Financial literacy is like basketball. You do not pick up a basketball and start making three-pointers. Progression is the key element. You have to dribble, pass, make layups, make free throws, and then you can shoot three-pointers and start dunking. You have to do the same in financial literacy. Start with simple matters then progress to more advanced matters.

Make things interesting with the board game Monopoly. What a great way to talk about spending, budgeting, mortgages, taxes, fines, rent, etc., while having fun at the same time.  Financial literacy is already boring enough, but making it fun while learning is a way to put some excitement around this topic. Let kids see with Monopoly money how good or bad decision-making can affect their financial situation. It’s a lot better to lose play money than real money.

Also, financial literacy information must be explained in common verbiage. Many of the Before You Start Banking readers really enjoyed that it is written in plain English. I stay away from using too much technical jargon because if kids cannot comprehend it, then the information is not as powerful, and their attention will divert elsewhere. I am very candid during my presentations without using a lot of technical jargon. If I do use technical jargon, I will explain it. In all of the presentations that I have delivered, I have been well-received because I provide real life scenarios that make people think. Once people start thinking, then they want to know the answer(s). The answer will usually remain in their memory because you challenged their knowledge first.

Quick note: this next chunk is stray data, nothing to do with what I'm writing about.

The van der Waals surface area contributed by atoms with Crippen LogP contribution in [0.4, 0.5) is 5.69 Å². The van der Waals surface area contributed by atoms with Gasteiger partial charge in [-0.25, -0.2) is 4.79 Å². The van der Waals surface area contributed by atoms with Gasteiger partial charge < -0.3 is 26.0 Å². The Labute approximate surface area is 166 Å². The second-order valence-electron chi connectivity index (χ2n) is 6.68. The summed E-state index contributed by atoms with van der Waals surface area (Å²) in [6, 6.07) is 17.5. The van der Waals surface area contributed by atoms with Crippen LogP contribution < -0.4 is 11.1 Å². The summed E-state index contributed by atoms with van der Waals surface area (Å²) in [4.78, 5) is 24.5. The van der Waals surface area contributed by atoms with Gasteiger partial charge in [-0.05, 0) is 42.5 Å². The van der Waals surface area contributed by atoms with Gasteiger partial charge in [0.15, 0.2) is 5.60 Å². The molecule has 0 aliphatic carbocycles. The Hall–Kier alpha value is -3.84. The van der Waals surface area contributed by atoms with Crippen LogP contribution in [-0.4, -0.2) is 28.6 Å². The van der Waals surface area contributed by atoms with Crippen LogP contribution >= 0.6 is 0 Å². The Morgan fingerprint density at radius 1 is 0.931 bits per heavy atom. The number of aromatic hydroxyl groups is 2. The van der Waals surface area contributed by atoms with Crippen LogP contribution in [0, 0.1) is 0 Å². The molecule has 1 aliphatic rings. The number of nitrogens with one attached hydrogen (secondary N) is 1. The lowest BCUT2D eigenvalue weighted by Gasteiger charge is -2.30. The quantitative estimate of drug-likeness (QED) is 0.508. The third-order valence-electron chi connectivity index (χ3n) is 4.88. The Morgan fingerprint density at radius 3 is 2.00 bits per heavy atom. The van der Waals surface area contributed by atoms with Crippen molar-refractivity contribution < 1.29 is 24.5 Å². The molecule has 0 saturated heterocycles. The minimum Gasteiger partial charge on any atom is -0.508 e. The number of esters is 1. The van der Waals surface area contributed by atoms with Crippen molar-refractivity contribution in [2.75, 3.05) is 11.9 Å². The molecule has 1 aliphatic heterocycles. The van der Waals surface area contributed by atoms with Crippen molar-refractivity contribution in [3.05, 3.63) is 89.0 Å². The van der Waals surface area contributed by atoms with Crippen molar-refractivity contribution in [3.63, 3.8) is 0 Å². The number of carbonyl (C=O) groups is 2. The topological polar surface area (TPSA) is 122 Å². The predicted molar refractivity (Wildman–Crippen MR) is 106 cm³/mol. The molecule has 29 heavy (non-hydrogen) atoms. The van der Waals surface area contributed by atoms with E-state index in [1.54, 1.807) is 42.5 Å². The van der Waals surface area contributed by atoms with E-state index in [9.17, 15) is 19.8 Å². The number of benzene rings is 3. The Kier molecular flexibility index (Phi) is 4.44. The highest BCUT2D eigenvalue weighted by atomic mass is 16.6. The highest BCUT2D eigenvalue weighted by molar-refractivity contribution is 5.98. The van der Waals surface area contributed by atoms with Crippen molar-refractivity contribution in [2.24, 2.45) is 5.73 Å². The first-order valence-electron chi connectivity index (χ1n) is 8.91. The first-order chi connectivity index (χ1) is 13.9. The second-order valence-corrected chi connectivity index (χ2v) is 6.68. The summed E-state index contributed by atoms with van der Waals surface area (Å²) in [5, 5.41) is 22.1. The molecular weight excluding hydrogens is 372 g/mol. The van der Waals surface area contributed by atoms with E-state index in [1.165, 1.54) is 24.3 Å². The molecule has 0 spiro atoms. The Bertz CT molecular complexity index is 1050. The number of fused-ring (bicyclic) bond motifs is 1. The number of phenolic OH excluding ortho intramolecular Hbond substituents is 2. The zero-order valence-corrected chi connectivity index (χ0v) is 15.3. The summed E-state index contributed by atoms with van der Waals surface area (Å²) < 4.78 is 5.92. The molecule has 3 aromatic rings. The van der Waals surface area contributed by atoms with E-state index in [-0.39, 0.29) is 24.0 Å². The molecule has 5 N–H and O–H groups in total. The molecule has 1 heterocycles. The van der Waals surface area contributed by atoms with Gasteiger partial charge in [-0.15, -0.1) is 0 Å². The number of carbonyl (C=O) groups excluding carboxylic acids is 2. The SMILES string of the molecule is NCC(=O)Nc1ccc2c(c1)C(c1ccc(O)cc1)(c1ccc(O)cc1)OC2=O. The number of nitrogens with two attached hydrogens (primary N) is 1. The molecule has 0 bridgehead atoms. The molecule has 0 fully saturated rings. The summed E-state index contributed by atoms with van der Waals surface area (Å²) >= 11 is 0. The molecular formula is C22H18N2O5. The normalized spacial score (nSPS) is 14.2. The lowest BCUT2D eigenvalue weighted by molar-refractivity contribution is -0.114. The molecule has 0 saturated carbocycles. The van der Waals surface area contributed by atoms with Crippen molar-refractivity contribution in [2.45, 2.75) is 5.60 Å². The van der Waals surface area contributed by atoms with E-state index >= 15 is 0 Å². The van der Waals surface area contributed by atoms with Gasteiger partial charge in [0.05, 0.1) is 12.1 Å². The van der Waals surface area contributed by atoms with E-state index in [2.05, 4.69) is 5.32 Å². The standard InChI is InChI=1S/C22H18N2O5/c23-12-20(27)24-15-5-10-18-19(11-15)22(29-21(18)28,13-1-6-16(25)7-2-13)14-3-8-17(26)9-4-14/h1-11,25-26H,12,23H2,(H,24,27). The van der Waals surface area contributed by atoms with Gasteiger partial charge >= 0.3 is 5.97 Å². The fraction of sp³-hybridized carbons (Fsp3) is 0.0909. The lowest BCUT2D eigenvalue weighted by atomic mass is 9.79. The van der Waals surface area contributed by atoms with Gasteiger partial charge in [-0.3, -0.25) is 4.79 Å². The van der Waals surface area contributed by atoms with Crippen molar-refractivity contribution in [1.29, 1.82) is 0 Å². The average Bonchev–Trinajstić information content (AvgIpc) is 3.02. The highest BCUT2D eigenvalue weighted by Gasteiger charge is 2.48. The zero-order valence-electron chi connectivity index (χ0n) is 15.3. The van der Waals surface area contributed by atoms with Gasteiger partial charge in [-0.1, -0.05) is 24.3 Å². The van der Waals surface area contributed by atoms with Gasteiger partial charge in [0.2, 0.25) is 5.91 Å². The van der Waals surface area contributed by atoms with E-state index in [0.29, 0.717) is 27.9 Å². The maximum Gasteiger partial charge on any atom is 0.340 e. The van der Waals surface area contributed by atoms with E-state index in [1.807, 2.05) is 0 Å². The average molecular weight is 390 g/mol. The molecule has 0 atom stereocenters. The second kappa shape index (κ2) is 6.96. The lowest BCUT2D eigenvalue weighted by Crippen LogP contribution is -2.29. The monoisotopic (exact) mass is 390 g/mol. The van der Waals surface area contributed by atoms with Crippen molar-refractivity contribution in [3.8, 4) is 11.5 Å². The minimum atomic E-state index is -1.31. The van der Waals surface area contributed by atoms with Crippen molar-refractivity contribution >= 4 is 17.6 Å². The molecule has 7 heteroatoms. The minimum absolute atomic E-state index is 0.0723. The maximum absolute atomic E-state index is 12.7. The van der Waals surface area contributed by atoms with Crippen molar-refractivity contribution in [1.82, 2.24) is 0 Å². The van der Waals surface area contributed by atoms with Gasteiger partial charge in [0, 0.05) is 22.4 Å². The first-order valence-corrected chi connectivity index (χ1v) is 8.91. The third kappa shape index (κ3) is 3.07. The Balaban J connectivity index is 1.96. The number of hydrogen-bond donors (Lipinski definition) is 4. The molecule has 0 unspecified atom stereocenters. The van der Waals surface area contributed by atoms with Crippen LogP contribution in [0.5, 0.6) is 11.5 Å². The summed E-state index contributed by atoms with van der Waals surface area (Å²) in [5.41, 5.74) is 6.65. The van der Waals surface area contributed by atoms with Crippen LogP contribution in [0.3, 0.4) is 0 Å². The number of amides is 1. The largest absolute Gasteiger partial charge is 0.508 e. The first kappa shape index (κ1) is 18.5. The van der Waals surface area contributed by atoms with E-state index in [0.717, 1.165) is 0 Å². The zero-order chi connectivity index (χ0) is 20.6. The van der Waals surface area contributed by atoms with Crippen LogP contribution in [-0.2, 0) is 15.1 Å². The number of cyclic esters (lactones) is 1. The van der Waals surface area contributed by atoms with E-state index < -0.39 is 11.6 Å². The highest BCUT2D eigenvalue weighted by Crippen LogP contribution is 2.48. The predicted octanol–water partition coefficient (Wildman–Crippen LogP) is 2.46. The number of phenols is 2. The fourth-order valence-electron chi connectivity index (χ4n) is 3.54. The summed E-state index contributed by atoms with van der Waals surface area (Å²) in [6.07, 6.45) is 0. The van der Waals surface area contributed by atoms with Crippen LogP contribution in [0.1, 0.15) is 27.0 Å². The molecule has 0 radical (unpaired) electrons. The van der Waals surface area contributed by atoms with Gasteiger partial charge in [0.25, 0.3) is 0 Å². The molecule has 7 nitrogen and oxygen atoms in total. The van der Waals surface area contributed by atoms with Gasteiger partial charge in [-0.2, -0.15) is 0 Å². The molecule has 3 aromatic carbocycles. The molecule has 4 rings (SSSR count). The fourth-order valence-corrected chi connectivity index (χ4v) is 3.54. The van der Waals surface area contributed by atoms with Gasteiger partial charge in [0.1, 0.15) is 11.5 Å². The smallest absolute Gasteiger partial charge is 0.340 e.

I also believe that all high-school students nationwide should have an advanced level of financial savvy once they graduate from high school. Advanced! When students graduate from high school they can find employment and obtain credit. Financial institutions view them as adults, so they should have an adults worth of financial knowledge. Some students already have families and others to care for. I don’t care if you have a GED diploma or a PhD, this is essential knowledge. But you may not learn finances in the classroom. You do not have to be a doctor to be financially savvy. You just need the knowledge. Credit is so powerful, and can be the deciding factor of many things including: obtaining employment, leasing a car or apartment, insurance, and for the unexpected when it happens.